100 Techniques

Technique #28: Master the Two-Level Grill Fire

Learn these techniques and watch your grilling options blossom.

Published Oct. 4, 2023.

This is Technique #28 from our 100 Techniques Every Home Cook Can Master.

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When conversation turns to grilling, a lot of it seems to be about charcoal versus gas. Although it’s often overlooked, another decision that’s even more important—when it comes to everyday grilling, at least—is what level of fire to use and how to build that fire correctly.

The most basic of grill fires is a uniform single-level fire, in which coals are evenly spread across the bottom of the grill or all gas burners are turned to the same heat setting. A single-level fire is all you really need when grilling small pieces of food like sausages, hot dogs, burgers, or shrimp skewers.

But if you want to expand your grilling options, you need to master the two-level fire.

What is a Two-Level Fire?

In a two-level grill fire, there are two cooking zones: a hotter area for searing and a slightly cooler area for more gentle cooking. This is achieved in a charcoal grill by evenly spreading two-thirds of the lit coals over half the grill and the remaining one-third over the other half. 

In a gas grill, the primary burner is left on high and the other burners are set to medium. This type of fire is often used for thicker foods, like bone-in or boneless chicken breasts or thick chops, that you want to sear on the outside (for which you’d use the hotter side) and then finish cooking gently all the way through (for which you’d use the cooler side).

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What is a Half-Grill Fire?

A variation on the two-level fire is the modified two-level fire, or what we call the half-grill fire. It operates on the same two-zone principle, but the temperature differences are more dramatic. 

One cooking zone is intensely hot (more so than in a regular two-level fire), while the other zone is comparatively cool. In a charcoal grill, all the lit coals are distributed over half the grill, and the other half is left free of coals. 

In a gas grill, the primary burner is left on (or multiple burners may be left on) and the other burners are turned off. The heat output from this fire setup is hotter than it is from a regular two-level fire. 

This is great for comparatively fattier foods, such as ribs or steaks, that you want to cook over concentrated high heat to char and develop an outer crust (it also gives you a place to move the food when flare-ups occur).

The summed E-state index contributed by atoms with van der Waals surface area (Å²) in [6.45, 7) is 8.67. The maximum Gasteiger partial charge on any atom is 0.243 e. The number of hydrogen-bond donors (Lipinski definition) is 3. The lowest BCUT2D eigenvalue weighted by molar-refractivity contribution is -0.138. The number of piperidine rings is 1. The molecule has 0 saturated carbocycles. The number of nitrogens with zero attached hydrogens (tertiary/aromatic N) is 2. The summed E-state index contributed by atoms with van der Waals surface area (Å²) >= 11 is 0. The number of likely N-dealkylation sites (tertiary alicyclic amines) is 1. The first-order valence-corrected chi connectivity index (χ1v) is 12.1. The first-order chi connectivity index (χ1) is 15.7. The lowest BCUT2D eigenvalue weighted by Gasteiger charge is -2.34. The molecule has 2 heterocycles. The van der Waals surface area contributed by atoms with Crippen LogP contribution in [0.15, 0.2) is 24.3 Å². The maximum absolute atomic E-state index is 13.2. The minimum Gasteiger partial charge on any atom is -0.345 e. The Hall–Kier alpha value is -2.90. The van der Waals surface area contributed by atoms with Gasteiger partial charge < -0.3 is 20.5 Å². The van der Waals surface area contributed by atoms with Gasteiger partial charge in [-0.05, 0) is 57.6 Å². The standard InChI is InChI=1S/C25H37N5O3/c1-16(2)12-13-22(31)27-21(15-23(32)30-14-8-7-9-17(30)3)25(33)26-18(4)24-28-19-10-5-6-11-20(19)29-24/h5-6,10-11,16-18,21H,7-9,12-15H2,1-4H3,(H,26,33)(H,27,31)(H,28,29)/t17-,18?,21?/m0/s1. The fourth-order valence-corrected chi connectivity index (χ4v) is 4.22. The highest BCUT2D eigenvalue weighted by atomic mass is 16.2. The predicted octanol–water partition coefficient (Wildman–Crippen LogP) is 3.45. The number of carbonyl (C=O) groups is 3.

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Step By Step: How to Make a Two-Level and Half-Grill Fire on a Charcoal Grill

Ready to give it a shot? Here’s how to easily set it up on a charcoal grill.

Step 1: Light Your Coals

Light coals in chimney starter.

Step 2: For a Two-Level Fire, Divide Coals Into Thirds

For two-level fire, spread two-thirds of lit coals over half of grill and remaining one-third of coals over other half of grill. Heat grill until hot, about 5 minutes.

Step 3: For a Half-Grill Fire, Divide Coals in Half

For half-grill fire, spread all coals over half of grill and leave remaining half of grill coal-free. Heat grill until hot, about 5 minutes.

Step By Step: How to Make a Two-Level and Half-Grill Fire on a Gas Grill

Own a gas grill? We’ve got you covered, too. Here’s how to set it up.

Step 1: Turn All Burners to High and Cover

Turn all burners to high, cover, and heat grill until hot, about 15 minutes.

Step 2: For a Two-Level Fire, Turn Down Other Burners

For two-level fire, leave primary burner on high and turn other burner(s) to medium-high.

Step 3: For a Half-Grill Fire, Turn Off Other Burners

For half-grill fire, leave primary burner on high and turn off other burners.

Watch Cook's Illustrated's Lan Lam demonstrate how to make Tacos al Carbón.

Recipes That Use This Technique

Now that you know how to set up this technique, try it in your backyard with one of these recipes


Grilled Glazed Boneless, Skinless Chicken Breasts

Without skin or bone, this lean cut cooks so quickly that it’s almost impossible to get it to taste both grilled and glazed. An unusual ingredient came to the rescue.
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Easy Grilled Steak Tacos (Tacos al Carbón)

Each component of our quick and easy steak tacos—tender, juicy meat; corn tortillas; and scallion-jalapeño salsa—is cooked on the grill to infuse it with smoky char.
Get the Recipe

Grilled Frozen Steaks

Got thick-cut steaks in the freezer? Just put your frozen steaks on the grill and you’re 40 minutes away from a great dinner.
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Grilled Boneless Short Ribs with Argentine-Style Pepper Sauce

We decided to bring this low-and-slow favorite into the fast lane.
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Sweet and Tangy Grilled Country-Style Pork Ribs

Though not true ribs, this lesser-known cut pairs the rich flavor of ribs with the quick cooking of a chop.
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